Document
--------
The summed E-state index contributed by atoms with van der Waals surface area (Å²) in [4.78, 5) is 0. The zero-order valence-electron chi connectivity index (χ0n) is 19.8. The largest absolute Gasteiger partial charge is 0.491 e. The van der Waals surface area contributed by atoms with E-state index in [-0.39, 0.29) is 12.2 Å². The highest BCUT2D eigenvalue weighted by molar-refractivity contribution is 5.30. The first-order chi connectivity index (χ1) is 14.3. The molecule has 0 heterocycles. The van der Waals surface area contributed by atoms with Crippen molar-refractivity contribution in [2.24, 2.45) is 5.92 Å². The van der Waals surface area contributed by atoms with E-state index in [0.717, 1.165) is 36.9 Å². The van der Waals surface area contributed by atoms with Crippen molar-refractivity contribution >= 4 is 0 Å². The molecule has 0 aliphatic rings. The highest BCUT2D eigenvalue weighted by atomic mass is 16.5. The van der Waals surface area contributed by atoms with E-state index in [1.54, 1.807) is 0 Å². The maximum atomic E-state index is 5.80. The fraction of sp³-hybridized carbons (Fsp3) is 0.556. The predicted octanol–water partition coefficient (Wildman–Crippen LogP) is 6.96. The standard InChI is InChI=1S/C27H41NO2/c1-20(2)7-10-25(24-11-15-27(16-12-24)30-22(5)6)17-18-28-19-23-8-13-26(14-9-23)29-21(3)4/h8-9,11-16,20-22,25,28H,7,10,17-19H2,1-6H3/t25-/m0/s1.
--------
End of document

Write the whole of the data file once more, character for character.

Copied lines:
The summed E-state index contributed by atoms with van der Waals surface area (Å²) in [4.78, 5) is 0. The zero-order valence-electron chi connectivity index (χ0n) is 19.8. The largest absolute Gasteiger partial charge is 0.491 e. The van der Waals surface area contributed by atoms with E-state index in [-0.39, 0.29) is 12.2 Å². The highest BCUT2D eigenvalue weighted by molar-refractivity contribution is 5.30. The first-order chi connectivity index (χ1) is 14.3. The molecule has 0 heterocycles. The van der Waals surface area contributed by atoms with Crippen molar-refractivity contribution in [2.24, 2.45) is 5.92 Å². The van der Waals surface area contributed by atoms with E-state index in [0.717, 1.165) is 36.9 Å². The van der Waals surface area contributed by atoms with Crippen molar-refractivity contribution >= 4 is 0 Å². The molecule has 0 aliphatic rings. The highest BCUT2D eigenvalue weighted by atomic mass is 16.5. The van der Waals surface area contributed by atoms with E-state index in [1.54, 1.807) is 0 Å². The maximum atomic E-state index is 5.80. The fraction of sp³-hybridized carbons (Fsp3) is 0.556. The predicted octanol–water partition coefficient (Wildman–Crippen LogP) is 6.96. The standard InChI is InChI=1S/C27H41NO2/c1-20(2)7-10-25(24-11-15-27(16-12-24)30-22(5)6)17-18-28-19-23-8-13-26(14-9-23)29-21(3)4/h8-9,11-16,20-22,25,28H,7,10,17-19H2,1-6H3/t25-/m0/s1.